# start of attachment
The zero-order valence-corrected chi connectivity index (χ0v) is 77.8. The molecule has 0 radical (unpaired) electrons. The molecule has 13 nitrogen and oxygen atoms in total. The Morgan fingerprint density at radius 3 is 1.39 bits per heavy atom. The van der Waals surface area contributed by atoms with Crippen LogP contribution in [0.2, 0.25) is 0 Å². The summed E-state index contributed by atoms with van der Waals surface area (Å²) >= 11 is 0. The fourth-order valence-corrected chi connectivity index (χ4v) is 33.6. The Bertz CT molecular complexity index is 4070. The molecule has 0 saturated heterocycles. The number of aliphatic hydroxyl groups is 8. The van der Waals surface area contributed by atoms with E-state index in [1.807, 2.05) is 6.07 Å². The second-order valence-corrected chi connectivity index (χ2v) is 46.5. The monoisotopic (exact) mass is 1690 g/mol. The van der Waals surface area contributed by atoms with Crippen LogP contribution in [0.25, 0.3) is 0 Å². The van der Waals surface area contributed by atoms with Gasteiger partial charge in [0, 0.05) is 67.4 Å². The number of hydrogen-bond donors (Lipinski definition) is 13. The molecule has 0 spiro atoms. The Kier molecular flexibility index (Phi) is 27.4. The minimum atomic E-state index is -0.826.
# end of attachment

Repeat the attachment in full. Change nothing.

The zero-order valence-corrected chi connectivity index (χ0v) is 77.8. The molecule has 0 radical (unpaired) electrons. The molecule has 13 nitrogen and oxygen atoms in total. The Morgan fingerprint density at radius 3 is 1.39 bits per heavy atom. The van der Waals surface area contributed by atoms with Crippen LogP contribution in [0.2, 0.25) is 0 Å². The summed E-state index contributed by atoms with van der Waals surface area (Å²) >= 11 is 0. The fourth-order valence-corrected chi connectivity index (χ4v) is 33.6. The Bertz CT molecular complexity index is 4070. The molecule has 0 saturated heterocycles. The number of aliphatic hydroxyl groups is 8. The van der Waals surface area contributed by atoms with E-state index in [1.807, 2.05) is 6.07 Å². The second-order valence-corrected chi connectivity index (χ2v) is 46.5. The monoisotopic (exact) mass is 1690 g/mol. The van der Waals surface area contributed by atoms with Crippen LogP contribution in [0.25, 0.3) is 0 Å². The van der Waals surface area contributed by atoms with Gasteiger partial charge in [0, 0.05) is 67.4 Å². The number of hydrogen-bond donors (Lipinski definition) is 13. The molecule has 0 spiro atoms. The Kier molecular flexibility index (Phi) is 27.4. The minimum atomic E-state index is -0.826.